I am currently a user of BTRFS and would like to take advantage of the CoW such that when files are copied on the same btrfs filesystem, they are automatically deduplicated by reusing the existing extent. There are two ways I can think to do this:
Solution one (Local)
I could simply set an alias in my .bashrc so that whenever I call
cp it automatically appends the
alias cp='cp --reflink=auto'
Solution two (Global)
The other solution I can think of would be to create
/usr/local/bin/cp that has a higher precedence in the PATH variable. The script would be something along the lines of:
#!/bin/sh CP=/bin/cp exec $CP --reflink=auto $*
I do not think it would be a good idea to replace
/bin/cp as updates of coreutils will end up overwriting my changes. This would however hopefully mean that applications that call cp from the PATH (rather than directly through
/bin/cp) will always automatically use reflinks.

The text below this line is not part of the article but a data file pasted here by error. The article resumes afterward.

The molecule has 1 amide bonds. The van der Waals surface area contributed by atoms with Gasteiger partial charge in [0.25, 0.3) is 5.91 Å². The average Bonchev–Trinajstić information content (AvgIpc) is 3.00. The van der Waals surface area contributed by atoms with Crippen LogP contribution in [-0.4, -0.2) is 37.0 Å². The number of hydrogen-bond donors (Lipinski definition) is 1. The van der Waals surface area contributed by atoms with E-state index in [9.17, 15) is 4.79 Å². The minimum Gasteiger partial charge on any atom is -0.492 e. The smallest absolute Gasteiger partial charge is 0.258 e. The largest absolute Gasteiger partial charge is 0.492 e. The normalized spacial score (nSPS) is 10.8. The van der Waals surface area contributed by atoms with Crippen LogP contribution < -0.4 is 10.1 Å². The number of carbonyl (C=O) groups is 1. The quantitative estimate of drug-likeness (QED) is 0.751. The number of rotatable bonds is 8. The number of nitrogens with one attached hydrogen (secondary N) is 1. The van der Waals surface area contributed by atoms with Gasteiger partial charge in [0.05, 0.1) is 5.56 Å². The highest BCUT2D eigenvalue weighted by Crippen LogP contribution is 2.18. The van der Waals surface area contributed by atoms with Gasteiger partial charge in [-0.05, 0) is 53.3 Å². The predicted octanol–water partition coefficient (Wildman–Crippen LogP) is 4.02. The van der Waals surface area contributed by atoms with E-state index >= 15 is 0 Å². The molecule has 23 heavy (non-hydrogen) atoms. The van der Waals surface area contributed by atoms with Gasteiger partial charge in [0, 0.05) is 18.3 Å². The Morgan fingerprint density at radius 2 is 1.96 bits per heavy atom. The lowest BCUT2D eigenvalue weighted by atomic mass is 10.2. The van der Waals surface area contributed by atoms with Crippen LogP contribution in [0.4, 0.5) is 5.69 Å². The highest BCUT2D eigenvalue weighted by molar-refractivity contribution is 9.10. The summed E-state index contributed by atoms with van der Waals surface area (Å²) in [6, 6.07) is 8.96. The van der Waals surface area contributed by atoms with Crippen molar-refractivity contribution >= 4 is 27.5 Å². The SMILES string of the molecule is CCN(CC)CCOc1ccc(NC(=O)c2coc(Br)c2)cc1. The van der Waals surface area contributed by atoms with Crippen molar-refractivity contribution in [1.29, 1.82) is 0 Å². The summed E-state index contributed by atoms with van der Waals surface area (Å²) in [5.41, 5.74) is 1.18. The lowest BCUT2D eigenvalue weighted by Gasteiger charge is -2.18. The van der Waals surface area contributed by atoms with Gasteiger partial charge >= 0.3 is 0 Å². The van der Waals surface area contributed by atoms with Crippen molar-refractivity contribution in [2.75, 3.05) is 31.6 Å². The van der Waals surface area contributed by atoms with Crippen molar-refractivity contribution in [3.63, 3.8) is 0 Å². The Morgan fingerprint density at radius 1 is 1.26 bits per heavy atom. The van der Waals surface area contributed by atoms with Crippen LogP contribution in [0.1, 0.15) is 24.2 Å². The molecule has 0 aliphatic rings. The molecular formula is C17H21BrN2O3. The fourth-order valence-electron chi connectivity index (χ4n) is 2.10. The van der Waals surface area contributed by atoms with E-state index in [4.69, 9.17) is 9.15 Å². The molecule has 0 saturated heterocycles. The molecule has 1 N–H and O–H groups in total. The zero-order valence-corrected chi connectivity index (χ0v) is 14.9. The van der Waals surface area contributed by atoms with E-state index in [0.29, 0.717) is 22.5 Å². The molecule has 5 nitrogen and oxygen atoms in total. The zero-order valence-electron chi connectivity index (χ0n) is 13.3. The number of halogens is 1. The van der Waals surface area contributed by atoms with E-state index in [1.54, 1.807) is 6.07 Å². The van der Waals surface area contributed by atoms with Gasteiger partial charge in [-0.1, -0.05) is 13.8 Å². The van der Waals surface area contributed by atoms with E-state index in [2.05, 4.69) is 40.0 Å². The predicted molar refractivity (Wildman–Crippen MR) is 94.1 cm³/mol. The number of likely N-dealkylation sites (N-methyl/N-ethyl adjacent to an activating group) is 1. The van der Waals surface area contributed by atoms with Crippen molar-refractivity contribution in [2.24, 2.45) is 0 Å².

Is there any argument against this, or any situations where having this imposed would cause a problem? I assume by having it set to
auto it will automatically determine if the underlying file systems support reflinks and if they are on the same device, use reflinks meaning that there won't be a problem when I connect an external ext4 filesystem or am copying between btrfs filesystems?
I have read Why is cp --reflink=auto not the default behaviour? and it would seem the main argument is that cp may be used to create a backup of a file but then I would argue that for me, I would rather be able to consume less space locally and have the data duplicated to another machine completely, where I am aiming to backup data. In this case, would implemented solution 2 be safe to do?
In terms of minimising the local disk space usage, I have seen the suggestion for setting
--sparse=always so I suppose a similar question applies for this.